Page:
January 23, 1998
KALAMAZOO--More than $1,460,000 in cash gifts was donated to Western Michigan University in December, according to a report presented to the WMU Board of Trustees at its Jan. 23 meeting.
The amount includes $1,105,282 in current gifts and $354,912 in deferred gifts. This puts the total of current and deferred cash gifts to the University at $3,617,319 since the 1997-98 fiscal year began July 1.
Several major cash donations reported for December came from anonymous donors. Four donors gave $354,911 through WMU's gift annuity program while another donor pledged to give $200,000 to the University.
In addition, one anonymous donor contributed $37,000 to the Provost's Discretionary Fund while another contributed $27,000 to the Russell Brown Honors Quintet Scholarship, which provides training and performance opportunities as well as scholarship money for music students.
It also was reported that four family members of the late Jerry Hogan, a baseball standout at WMU, gave $25,000 each to establish the Jerry Hogan Endowed Baseball Scholarship and to provide for a new scoreboard at Hyames Field.
Hogan, who died in 1994, was the owner and operator of the Hogan Insurance Agency in Kalamazoo. A pitcher, he was named to the All-Mid-American Conference first team in 1949 and received a bachelor of arts degree from WMU in 1952.
The donations in his honor were made by Hogan's wife, Rosalyn of Bradenton, Fla., and children, Kerry of Kalamazoo, Linda of Lawton and Michael of Scotts. Rosalyn received a bachelor of science degree from WMU in 1952, Kerry a master of arts degree in 1992 and Linda a master of arts degree in 1996.
Other athletics-related gifts received support the men's tennis program and the Bronco Alumni Football Center now under construction.
Peggy Sorensen of Bradenton, Fla., gave $30,000 to create the Raymond "Hap" Sorensen Endowment Fund for Men's Tennis. Peggy Sorensen, Hap's wife, received a master of arts degree from WMU in 1963.
Hap Sorensen, who died in 1987, played on the tennis team and received a bachelor of science degree in 1932. He returned to the University in 1950, serving as tennis coach and associate professor of physical education until retiring in 1973. A member of the WMU Athletic Hall of Fame, he directed the men's tennis team to 14 MAC championships. The WMU varsity tennis courts are named in his honor.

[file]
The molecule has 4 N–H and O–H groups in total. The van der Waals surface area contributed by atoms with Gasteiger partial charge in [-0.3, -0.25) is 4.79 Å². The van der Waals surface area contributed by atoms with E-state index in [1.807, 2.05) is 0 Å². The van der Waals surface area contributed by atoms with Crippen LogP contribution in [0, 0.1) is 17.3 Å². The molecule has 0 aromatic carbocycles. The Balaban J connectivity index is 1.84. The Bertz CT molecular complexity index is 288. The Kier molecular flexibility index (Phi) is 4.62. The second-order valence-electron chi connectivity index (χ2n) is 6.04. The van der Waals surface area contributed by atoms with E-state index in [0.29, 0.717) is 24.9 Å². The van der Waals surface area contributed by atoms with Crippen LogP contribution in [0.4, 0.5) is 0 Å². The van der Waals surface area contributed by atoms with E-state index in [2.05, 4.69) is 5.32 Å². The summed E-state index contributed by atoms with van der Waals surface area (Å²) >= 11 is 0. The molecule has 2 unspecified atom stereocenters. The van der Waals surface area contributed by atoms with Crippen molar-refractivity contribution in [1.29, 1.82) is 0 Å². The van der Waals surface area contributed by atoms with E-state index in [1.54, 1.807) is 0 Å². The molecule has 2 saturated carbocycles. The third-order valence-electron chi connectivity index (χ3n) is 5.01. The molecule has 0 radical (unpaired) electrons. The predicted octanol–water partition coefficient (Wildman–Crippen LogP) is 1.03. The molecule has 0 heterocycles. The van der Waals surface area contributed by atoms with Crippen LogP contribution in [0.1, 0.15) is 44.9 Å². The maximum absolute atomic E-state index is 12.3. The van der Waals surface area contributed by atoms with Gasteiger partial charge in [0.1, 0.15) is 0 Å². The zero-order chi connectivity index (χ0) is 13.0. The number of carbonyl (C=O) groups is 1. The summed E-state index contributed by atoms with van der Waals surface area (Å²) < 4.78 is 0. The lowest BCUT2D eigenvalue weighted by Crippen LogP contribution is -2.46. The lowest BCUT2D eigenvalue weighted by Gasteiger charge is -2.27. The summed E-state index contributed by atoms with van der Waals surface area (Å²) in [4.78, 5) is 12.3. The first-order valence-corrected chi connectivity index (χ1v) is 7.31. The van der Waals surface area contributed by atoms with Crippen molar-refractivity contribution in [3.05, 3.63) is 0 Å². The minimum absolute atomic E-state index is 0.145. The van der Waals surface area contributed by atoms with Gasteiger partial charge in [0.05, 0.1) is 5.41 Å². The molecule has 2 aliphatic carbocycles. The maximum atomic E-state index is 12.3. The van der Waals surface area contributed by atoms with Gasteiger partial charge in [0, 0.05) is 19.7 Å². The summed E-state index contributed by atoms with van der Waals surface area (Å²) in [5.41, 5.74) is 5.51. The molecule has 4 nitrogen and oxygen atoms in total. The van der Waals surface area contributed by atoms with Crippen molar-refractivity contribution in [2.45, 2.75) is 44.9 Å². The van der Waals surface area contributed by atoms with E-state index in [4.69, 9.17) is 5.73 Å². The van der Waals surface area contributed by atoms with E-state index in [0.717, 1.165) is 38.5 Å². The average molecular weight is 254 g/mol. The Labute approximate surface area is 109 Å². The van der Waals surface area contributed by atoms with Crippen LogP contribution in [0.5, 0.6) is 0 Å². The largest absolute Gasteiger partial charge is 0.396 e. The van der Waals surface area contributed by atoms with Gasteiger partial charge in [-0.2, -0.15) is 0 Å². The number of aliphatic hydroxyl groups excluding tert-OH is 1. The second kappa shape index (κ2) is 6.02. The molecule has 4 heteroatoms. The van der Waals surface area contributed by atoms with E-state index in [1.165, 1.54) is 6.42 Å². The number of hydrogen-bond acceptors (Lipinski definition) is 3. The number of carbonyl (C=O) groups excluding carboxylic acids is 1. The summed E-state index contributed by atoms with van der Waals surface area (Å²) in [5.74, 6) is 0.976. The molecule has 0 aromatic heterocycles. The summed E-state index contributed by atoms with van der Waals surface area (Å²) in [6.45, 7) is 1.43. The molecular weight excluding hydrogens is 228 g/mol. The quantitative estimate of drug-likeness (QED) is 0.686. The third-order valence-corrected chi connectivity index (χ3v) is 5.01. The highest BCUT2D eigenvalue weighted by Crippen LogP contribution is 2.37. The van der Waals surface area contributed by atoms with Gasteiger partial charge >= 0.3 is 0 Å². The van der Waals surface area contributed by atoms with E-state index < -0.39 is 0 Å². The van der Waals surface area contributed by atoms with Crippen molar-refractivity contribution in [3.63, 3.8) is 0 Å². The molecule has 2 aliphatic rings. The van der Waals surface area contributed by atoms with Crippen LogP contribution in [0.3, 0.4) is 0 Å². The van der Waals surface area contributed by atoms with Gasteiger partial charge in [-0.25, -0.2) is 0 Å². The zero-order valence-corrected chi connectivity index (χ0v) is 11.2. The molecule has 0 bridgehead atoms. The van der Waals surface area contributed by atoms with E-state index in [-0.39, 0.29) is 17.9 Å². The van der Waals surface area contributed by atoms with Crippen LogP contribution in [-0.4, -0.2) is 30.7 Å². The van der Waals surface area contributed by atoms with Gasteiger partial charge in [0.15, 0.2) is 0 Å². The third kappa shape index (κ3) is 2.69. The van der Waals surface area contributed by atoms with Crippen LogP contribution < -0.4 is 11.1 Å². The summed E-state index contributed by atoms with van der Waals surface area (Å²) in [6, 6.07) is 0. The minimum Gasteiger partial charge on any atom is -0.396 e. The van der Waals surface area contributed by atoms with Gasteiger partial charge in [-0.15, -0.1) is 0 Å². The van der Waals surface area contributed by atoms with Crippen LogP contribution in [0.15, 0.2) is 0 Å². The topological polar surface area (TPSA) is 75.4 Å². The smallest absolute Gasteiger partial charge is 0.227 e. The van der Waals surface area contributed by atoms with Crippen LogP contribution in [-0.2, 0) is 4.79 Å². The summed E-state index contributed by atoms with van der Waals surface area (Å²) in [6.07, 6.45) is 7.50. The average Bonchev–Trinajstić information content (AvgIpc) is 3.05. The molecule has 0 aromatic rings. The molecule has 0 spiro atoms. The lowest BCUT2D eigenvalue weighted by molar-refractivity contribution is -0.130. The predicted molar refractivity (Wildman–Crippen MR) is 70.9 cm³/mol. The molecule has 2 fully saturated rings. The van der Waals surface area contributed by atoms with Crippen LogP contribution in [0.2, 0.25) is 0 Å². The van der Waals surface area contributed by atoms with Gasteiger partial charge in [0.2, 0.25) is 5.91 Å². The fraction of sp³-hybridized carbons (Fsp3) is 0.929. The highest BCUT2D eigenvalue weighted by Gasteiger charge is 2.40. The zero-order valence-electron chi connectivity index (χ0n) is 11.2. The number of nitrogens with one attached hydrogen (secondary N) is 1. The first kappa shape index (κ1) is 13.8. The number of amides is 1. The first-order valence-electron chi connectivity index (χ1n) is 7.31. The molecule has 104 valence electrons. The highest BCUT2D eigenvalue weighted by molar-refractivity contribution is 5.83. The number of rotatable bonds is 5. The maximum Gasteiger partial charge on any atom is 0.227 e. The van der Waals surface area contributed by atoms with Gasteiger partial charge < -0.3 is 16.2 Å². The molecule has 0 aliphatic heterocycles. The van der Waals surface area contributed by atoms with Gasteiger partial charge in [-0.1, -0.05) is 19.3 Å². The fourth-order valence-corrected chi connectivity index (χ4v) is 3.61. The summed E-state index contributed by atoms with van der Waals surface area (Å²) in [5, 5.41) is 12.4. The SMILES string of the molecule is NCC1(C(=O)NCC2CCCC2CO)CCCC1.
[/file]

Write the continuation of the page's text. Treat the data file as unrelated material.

James and Consuelo McKinley of Pompano Beach, Fla., pledged to donate $25,000 to support construction of the Bronco Alumni Football Center. Consuelo received a bachelor of arts degree from WMU in 1966 and James received a bachelor of science degree the same year. James, a former member of the WMU Alumni Association board of directors, played football while at the University. He went on to coach football at the collegiate level and in the USFL and was named to the WMU Athletic Hall of Fame. Currently, he is president and owner of McKinley Financial Services in Fort Lauderdale.
The football center is a 50,000-square-foot addition to Waldo Stadium that is expected to be finished in time for the start of the 1998 football season. This multi-story addition will include new locker rooms; facilities for training, strength and conditioning; an auditorium for meetings; and coaches' offices. To date, more than 90 percent of the $6.2 million in private gifts sought for the project has been received or pledged.
Among other gifts reported for December was $10,000 from the Tecumseh Corrugated Box Co. of Tecumseh to the Jeffrey T. Robideau Awards for Meritorious Scholarship Quasi-Endowment. The scholarship is for outstanding management students. Robideau, a 1983 graduate with a bachelor of business administration degree, is president of Tecumseh Corrugated Box and its related foundation, the Robideau Foundation.
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